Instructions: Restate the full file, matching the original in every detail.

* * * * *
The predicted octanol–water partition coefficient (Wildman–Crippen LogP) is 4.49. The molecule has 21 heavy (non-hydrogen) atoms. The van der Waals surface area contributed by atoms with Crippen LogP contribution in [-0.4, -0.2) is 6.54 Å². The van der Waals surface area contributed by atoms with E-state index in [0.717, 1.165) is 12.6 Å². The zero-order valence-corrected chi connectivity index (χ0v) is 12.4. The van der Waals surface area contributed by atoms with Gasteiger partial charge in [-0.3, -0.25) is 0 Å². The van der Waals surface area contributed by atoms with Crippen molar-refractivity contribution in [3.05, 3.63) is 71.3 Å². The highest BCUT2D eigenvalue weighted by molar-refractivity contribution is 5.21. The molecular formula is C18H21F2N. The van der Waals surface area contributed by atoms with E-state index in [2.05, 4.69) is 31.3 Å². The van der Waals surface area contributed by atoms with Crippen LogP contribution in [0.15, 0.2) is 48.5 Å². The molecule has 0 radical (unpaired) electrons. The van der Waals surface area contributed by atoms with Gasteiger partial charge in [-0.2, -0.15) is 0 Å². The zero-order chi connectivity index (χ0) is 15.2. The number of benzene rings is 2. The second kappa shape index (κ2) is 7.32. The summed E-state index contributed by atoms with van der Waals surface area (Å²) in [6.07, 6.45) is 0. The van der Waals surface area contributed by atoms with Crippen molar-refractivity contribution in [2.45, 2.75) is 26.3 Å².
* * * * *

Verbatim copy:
The predicted octanol–water partition coefficient (Wildman–Crippen LogP) is 4.49. The molecule has 21 heavy (non-hydrogen) atoms. The van der Waals surface area contributed by atoms with Crippen LogP contribution in [-0.4, -0.2) is 6.54 Å². The van der Waals surface area contributed by atoms with E-state index in [0.717, 1.165) is 12.6 Å². The zero-order valence-corrected chi connectivity index (χ0v) is 12.4. The van der Waals surface area contributed by atoms with Gasteiger partial charge in [-0.3, -0.25) is 0 Å². The van der Waals surface area contributed by atoms with Crippen molar-refractivity contribution in [3.05, 3.63) is 71.3 Å². The highest BCUT2D eigenvalue weighted by molar-refractivity contribution is 5.21. The molecular formula is C18H21F2N. The van der Waals surface area contributed by atoms with E-state index in [2.05, 4.69) is 31.3 Å². The van der Waals surface area contributed by atoms with Crippen LogP contribution in [0.15, 0.2) is 48.5 Å². The molecule has 0 radical (unpaired) electrons. The van der Waals surface area contributed by atoms with Gasteiger partial charge in [-0.2, -0.15) is 0 Å². The zero-order chi connectivity index (χ0) is 15.2. The number of benzene rings is 2. The second kappa shape index (κ2) is 7.32. The summed E-state index contributed by atoms with van der Waals surface area (Å²) in [6.07, 6.45) is 0. The van der Waals surface area contributed by atoms with Crippen molar-refractivity contribution in [2.45, 2.75) is 26.3 Å².